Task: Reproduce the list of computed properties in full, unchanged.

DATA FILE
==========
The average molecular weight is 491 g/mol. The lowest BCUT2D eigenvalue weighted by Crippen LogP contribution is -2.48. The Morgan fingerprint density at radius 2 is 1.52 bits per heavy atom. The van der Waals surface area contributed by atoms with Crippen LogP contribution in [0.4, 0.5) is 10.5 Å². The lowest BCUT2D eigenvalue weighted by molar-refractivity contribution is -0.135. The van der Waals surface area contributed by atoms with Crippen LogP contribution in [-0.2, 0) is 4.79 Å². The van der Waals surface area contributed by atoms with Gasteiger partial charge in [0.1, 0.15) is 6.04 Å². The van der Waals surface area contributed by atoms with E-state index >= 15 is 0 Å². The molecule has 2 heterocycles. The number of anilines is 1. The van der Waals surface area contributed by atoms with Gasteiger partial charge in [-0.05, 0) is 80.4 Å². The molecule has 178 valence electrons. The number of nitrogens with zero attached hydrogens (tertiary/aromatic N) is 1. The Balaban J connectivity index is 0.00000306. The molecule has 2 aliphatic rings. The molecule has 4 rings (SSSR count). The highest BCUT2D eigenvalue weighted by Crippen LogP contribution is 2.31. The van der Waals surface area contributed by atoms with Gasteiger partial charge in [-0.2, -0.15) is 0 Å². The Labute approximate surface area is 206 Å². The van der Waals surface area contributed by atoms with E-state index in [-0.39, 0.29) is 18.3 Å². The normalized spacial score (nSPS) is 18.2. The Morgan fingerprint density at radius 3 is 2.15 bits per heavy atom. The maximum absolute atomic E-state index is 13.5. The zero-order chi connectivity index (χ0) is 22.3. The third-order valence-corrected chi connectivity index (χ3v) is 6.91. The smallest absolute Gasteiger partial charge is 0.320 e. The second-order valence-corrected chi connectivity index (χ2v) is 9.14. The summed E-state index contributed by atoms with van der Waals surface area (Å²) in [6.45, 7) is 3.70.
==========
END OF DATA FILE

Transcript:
The average molecular weight is 491 g/mol. The lowest BCUT2D eigenvalue weighted by Crippen LogP contribution is -2.48. The Morgan fingerprint density at radius 2 is 1.52 bits per heavy atom. The van der Waals surface area contributed by atoms with Crippen LogP contribution in [0.4, 0.5) is 10.5 Å². The lowest BCUT2D eigenvalue weighted by molar-refractivity contribution is -0.135. The van der Waals surface area contributed by atoms with Crippen LogP contribution in [-0.2, 0) is 4.79 Å². The van der Waals surface area contributed by atoms with Gasteiger partial charge in [0.1, 0.15) is 6.04 Å². The van der Waals surface area contributed by atoms with E-state index >= 15 is 0 Å². The molecule has 2 heterocycles. The number of anilines is 1. The van der Waals surface area contributed by atoms with Gasteiger partial charge in [-0.05, 0) is 80.4 Å². The molecule has 178 valence electrons. The number of nitrogens with zero attached hydrogens (tertiary/aromatic N) is 1. The Balaban J connectivity index is 0.00000306. The molecule has 2 aliphatic rings. The molecule has 4 rings (SSSR count). The highest BCUT2D eigenvalue weighted by Crippen LogP contribution is 2.31. The van der Waals surface area contributed by atoms with Gasteiger partial charge in [-0.2, -0.15) is 0 Å². The Labute approximate surface area is 206 Å². The van der Waals surface area contributed by atoms with E-state index in [-0.39, 0.29) is 18.3 Å². The normalized spacial score (nSPS) is 18.2. The Morgan fingerprint density at radius 3 is 2.15 bits per heavy atom. The maximum absolute atomic E-state index is 13.5. The zero-order chi connectivity index (χ0) is 22.3. The third-order valence-corrected chi connectivity index (χ3v) is 6.91. The smallest absolute Gasteiger partial charge is 0.320 e. The second-order valence-corrected chi connectivity index (χ2v) is 9.14. The summed E-state index contributed by atoms with van der Waals surface area (Å²) in [6.45, 7) is 3.70.